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Consumption is flavour of the month in discussions of China’s economy these days.

In the past six months, everybody and his dog has jumped in with theories about how China should “rebalance” its economy in favor of consumption over investment. As veterans of the American hot-air bombardment of Japan in the 1980s will recall, this is code for “cut your trade surplus.”

It is likely that the headlines of Chinese and foreign newspapers over the next year or two will be filled with announcements about policies to promote consumption. The major function of these announcements will be political: to enable the US administration to pacify China’s critics on Capitol Hill, rather than to effect any actual change in how the Chinese economy is managed.

In reality, however, it is highly unlikely that China will switch to a consumption-driven economy any time soon. China has clearly benefited over the past quarter century from an investment-driven economy that delivered far higher growth than, for example, India achieved with more of a consumption bias.

Yet statements that China invests “too much” and consumes “too little” rely on official investment and consumption data that look ever worse the more closely one inspects them. It is very likely that China’s supposed savings rate of over 45 percent of GDP and investment rate of 40-45 percent are overstated, and that the consumption rate is understated – and therefore that the “problem” of excessive reliance on investment is exaggerated.

Structurally, it makes sense for China gradually to encourage greater consumption growth. There are, however, three main impediments that ensure this will be a lengthy process:

1) People don’t have much money. Even under the revised GDP numbers, per capita income is around US$1,700. At this level of income a high rate of consumption is simply not compatible with high GDP growth.

2) Incentives for precautionary saving are high. In the past decade households have been forced to shoulder risk for housing, education, medical and pension liabilities that were formerly held by state enterprises. This creates a severe disincentive for urban households to spend money.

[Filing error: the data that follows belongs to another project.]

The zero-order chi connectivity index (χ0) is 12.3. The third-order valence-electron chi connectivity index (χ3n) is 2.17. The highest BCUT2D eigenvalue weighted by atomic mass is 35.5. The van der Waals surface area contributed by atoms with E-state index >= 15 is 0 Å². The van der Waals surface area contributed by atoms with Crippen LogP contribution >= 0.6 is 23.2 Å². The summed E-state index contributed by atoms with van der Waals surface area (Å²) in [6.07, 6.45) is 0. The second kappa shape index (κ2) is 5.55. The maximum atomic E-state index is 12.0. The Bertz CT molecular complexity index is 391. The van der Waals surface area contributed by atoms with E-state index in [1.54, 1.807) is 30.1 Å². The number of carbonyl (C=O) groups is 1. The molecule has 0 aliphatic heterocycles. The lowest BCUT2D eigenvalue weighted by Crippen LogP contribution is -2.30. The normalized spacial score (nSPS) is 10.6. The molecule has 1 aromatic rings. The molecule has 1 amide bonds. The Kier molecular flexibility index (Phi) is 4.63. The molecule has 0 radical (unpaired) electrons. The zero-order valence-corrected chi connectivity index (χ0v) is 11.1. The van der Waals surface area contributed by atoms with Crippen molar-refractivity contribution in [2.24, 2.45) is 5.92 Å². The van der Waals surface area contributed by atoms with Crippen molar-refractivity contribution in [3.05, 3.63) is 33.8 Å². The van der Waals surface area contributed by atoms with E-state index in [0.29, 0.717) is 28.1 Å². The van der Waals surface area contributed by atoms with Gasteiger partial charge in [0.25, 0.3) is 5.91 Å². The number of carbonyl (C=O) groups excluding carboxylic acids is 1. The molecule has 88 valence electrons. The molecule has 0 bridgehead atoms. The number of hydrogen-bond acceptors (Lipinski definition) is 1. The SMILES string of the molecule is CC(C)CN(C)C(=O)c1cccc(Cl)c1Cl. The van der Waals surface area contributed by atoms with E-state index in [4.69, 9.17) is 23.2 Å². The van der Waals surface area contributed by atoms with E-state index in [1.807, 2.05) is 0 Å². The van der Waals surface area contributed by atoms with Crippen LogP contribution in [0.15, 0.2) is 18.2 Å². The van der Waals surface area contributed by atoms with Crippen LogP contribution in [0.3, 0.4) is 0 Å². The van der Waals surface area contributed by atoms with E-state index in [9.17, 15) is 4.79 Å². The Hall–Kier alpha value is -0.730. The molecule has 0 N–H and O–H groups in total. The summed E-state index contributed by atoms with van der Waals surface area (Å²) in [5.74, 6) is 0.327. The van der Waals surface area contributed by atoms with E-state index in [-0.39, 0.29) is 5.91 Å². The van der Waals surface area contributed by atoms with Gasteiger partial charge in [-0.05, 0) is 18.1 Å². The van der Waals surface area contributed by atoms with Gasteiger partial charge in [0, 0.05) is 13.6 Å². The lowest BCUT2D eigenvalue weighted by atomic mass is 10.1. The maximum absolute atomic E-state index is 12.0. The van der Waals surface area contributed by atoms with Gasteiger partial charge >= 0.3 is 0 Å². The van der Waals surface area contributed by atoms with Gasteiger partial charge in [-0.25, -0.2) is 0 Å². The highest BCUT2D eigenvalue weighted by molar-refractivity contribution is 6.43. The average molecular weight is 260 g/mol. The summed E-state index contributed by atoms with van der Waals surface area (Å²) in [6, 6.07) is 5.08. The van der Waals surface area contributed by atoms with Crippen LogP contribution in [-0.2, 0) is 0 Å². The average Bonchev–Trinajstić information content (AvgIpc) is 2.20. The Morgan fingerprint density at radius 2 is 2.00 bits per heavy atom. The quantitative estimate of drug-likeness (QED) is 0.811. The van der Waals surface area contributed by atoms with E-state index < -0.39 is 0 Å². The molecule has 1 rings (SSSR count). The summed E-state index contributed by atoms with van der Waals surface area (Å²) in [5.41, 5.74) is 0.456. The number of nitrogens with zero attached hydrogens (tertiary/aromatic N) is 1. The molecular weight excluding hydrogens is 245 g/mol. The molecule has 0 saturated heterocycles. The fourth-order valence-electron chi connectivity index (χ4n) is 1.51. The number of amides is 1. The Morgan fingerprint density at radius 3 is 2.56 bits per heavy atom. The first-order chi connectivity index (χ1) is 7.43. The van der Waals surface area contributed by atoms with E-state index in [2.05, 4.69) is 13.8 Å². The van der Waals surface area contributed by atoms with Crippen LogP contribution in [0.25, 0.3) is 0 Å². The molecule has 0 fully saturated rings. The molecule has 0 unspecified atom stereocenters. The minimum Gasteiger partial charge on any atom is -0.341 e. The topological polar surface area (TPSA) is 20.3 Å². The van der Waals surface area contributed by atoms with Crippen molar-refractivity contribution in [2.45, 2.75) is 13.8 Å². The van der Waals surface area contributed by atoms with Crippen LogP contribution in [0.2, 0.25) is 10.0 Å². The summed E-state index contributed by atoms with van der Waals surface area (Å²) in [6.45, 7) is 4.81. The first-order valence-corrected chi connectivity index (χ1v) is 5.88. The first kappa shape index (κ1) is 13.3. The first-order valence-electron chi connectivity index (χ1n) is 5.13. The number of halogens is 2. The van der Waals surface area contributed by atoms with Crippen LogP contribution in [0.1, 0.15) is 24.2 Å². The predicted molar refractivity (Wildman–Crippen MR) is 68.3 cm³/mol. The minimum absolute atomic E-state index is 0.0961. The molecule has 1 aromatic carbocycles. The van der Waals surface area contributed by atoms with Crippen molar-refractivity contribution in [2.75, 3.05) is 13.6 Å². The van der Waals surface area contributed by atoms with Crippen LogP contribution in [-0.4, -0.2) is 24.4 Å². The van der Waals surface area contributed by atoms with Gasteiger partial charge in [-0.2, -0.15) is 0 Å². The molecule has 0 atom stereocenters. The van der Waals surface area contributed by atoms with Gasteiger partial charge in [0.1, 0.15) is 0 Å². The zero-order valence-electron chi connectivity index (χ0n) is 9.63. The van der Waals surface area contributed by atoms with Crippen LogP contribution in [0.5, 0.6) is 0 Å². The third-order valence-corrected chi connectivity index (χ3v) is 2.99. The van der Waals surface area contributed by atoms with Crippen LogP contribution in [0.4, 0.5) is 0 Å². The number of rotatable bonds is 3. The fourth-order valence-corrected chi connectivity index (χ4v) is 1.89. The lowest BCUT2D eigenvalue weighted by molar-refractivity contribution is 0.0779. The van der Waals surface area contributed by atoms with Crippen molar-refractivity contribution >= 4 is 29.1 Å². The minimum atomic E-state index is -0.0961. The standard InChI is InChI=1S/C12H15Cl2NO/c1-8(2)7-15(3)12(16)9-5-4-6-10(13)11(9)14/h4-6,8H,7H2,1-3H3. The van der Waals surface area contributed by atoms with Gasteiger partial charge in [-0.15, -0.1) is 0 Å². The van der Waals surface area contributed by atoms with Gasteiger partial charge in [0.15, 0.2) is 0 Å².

3) Corporate saving is not intermediated. Corporate profits have contributed mightily to national saving in the past four years, but China’s primitive capital markets and financial system do not permit profits to be distributed through the economy and recycled into consumption. Instead they stay in the companies and finance further investment.

The ultimate cure for No. 1 is for people to get richer, and this will take time. The shortcut that the government has hitherto relied on is to make goods cheaper by encouraging an ultra-competitive manufacturing sector which drives down the prices of goods to affordability for those with limited incomes. This increases volume consumption but does little in the short run for the value side.

On No. 2, households will not cut back on precautionary saving until they have confidence that the government has credible health insurance and pension programmes.

As for No. 3, it will take at least five years to get the stock market and banks working well enough that significant amounts of corporate profits get redistributed into private consumption.

Thus the only mechanism that Beijing has to boost the consumption share of growth in the short term is to start spending more aggressively on social services, mainly health but also education. Once this spending has been in place for a few years and the institutional framework is perceived as credible, precautionary saving will decline.

The government has plenty of fiscal room: the true budget deficits in 2004-05 were significantly smaller than the Ministry of Finance has admitted, since they included one-offs such as debt repayment and payment of VAT rebate arrears owed to exporters.

Fiscal policy has in effect been fairly tight for the past two years. A more expansive policy, with the focus shifting from infrastructure to social services, is likely to emerge over the next two or three years.

The initial moves this year will likely be modest, but if GDP growth slows sharply then the fiscal pump will be primed more aggressively to keep growth above the 8 per cent mark.

The China Economic Quarterly is an independent newsletter devoted to analysis of the Chinese economy and business environment since 1997. It draws on the 25 years of combined experience of its editors, veteran financial journalists Joe Studwell and Arthur Kroeber, and also publishes articles by leading China-focused economists and journalists. This column appears exclusively on FT.com on alternate Mondays.

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